Thanks for all the answer, guys!

Go which means:

A Japanese board game of territorial possession and capture, played with usu. black and white stones or counters on a board marked with intersecting lines.

I am going to be very specific here. This question stemmed from the discussion in the comment section on:

What is the plural of the noun "go" (as in “have a go”)?

Janus said:

As with many, if not most, other mass nouns, go can indeed be pluralised. Such a pluralisation entails type-shifting, and the plural form refers to different types of go. It’s the same principle as when talking about different peoples, monies, or waters, except those are common, whereas many other count nouns are uncommonly enough pluralised that they sound strange when you first encounter them

Also, Chappo said:

@JanusBahsJacquet I agree - uncommon, sounds weird but is perfectly acceptable. "Jovian chess uses different rules: the two chesses should not be confused"

My question here: How do you determine which mass noun(s) can be pluralized? Which one is 'pluralizable' which one is 'non-pluralizable'?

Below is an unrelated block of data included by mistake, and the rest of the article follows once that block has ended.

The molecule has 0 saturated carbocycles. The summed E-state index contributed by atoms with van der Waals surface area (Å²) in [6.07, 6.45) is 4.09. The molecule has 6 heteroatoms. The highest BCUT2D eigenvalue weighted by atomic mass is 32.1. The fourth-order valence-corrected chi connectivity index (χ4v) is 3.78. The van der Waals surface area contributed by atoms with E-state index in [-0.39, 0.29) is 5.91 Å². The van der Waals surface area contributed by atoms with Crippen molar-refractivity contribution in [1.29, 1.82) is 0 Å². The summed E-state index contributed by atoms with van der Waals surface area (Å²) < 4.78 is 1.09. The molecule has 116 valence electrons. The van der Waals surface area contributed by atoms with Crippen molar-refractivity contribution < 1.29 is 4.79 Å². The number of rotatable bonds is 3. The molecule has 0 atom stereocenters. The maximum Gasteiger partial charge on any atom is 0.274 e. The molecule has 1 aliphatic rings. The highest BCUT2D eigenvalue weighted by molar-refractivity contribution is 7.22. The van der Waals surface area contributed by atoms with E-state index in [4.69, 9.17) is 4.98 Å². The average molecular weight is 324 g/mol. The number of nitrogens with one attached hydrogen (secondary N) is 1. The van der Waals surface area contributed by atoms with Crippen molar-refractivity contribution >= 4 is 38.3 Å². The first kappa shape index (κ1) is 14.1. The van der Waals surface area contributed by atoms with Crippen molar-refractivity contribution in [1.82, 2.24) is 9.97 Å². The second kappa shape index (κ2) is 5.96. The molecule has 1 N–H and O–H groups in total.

Is there any difference between American English and British English point of view in this matter?

How do you determine the commonness of the noun so that it is deemed 'acceptable to be pluralized'?

or

is it all subjective view for every and each English speaker? if it is so, this discussion will bear no fruit, I'm afraid (and @mod please close down this thread)

How do you determine the notion of 'something that sounds weird but acceptable' or 'sounds okay but non-acceptable'?

Reference: https://en.oxforddictionaries.com/grammar/countable-nouns

https://dictionary.cambridge.org/grammar/british-grammar/about-nouns/nouns-countable-and-uncountable

https://blog.oxforddictionaries.com/2011/09/05/agreement-over-collective-nouns/

This question has an open bounty worth +50 reputation from Flonne ending in 15 hours.

Looking for an answer drawing from credible and/or official sources.

Please provide authoritative source for the answer. Thank you!

  • I think Janus is right, it's just that in doing so with any word it'll sound strange. If someone had never heard of awarded damages in a legal context, they would probably insist that you can't pluralise "damage". A car has damage, not damages. However in a legal context it's accepted by everyone. Or how about if I wanted to say "futilities" or "inevitabilities"? Would that be OK? – Zebrafish Nov 8 at 3:32